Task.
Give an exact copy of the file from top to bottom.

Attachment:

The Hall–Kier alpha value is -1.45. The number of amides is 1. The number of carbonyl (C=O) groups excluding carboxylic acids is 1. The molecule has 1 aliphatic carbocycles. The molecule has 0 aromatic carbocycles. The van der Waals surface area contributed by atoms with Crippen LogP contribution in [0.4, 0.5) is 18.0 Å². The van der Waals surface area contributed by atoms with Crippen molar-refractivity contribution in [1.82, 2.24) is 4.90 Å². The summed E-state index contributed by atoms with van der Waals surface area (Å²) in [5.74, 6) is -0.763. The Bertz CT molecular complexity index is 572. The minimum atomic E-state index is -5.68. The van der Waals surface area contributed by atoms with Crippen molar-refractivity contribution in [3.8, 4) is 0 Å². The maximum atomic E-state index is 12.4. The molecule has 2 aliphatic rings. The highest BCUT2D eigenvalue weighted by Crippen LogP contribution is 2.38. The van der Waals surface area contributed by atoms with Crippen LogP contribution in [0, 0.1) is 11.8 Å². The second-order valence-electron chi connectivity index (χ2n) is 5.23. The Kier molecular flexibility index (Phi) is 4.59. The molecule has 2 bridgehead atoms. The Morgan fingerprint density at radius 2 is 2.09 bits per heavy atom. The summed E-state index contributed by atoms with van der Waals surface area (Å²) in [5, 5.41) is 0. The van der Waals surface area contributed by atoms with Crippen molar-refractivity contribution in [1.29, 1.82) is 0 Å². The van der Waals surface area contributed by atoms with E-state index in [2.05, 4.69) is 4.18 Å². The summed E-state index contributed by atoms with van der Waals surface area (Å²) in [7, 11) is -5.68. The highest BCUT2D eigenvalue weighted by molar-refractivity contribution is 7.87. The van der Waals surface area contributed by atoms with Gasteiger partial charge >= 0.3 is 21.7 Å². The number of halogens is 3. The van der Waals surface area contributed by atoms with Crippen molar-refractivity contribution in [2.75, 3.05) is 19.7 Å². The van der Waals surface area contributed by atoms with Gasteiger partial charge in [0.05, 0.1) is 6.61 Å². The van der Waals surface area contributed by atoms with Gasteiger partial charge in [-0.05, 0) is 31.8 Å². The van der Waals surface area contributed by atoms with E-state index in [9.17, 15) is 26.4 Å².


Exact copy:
The Hall–Kier alpha value is -1.45. The number of amides is 1. The number of carbonyl (C=O) groups excluding carboxylic acids is 1. The molecule has 1 aliphatic carbocycles. The molecule has 0 aromatic carbocycles. The van der Waals surface area contributed by atoms with Crippen LogP contribution in [0.4, 0.5) is 18.0 Å². The van der Waals surface area contributed by atoms with Crippen molar-refractivity contribution in [1.82, 2.24) is 4.90 Å². The summed E-state index contributed by atoms with van der Waals surface area (Å²) in [5.74, 6) is -0.763. The Bertz CT molecular complexity index is 572. The minimum atomic E-state index is -5.68. The van der Waals surface area contributed by atoms with Crippen molar-refractivity contribution in [3.8, 4) is 0 Å². The maximum atomic E-state index is 12.4. The molecule has 2 aliphatic rings. The highest BCUT2D eigenvalue weighted by Crippen LogP contribution is 2.38. The van der Waals surface area contributed by atoms with Crippen LogP contribution in [0, 0.1) is 11.8 Å². The second-order valence-electron chi connectivity index (χ2n) is 5.23. The Kier molecular flexibility index (Phi) is 4.59. The molecule has 2 bridgehead atoms. The Morgan fingerprint density at radius 2 is 2.09 bits per heavy atom. The summed E-state index contributed by atoms with van der Waals surface area (Å²) in [5, 5.41) is 0. The van der Waals surface area contributed by atoms with Crippen molar-refractivity contribution in [1.29, 1.82) is 0 Å². The van der Waals surface area contributed by atoms with E-state index in [2.05, 4.69) is 4.18 Å². The summed E-state index contributed by atoms with van der Waals surface area (Å²) in [7, 11) is -5.68. The highest BCUT2D eigenvalue weighted by molar-refractivity contribution is 7.87. The van der Waals surface area contributed by atoms with Gasteiger partial charge >= 0.3 is 21.7 Å². The number of halogens is 3. The van der Waals surface area contributed by atoms with Crippen molar-refractivity contribution in [2.75, 3.05) is 19.7 Å². The van der Waals surface area contributed by atoms with Gasteiger partial charge in [0.05, 0.1) is 6.61 Å². The van der Waals surface area contributed by atoms with Gasteiger partial charge in [-0.05, 0) is 31.8 Å². The van der Waals surface area contributed by atoms with E-state index in [9.17, 15) is 26.4 Å².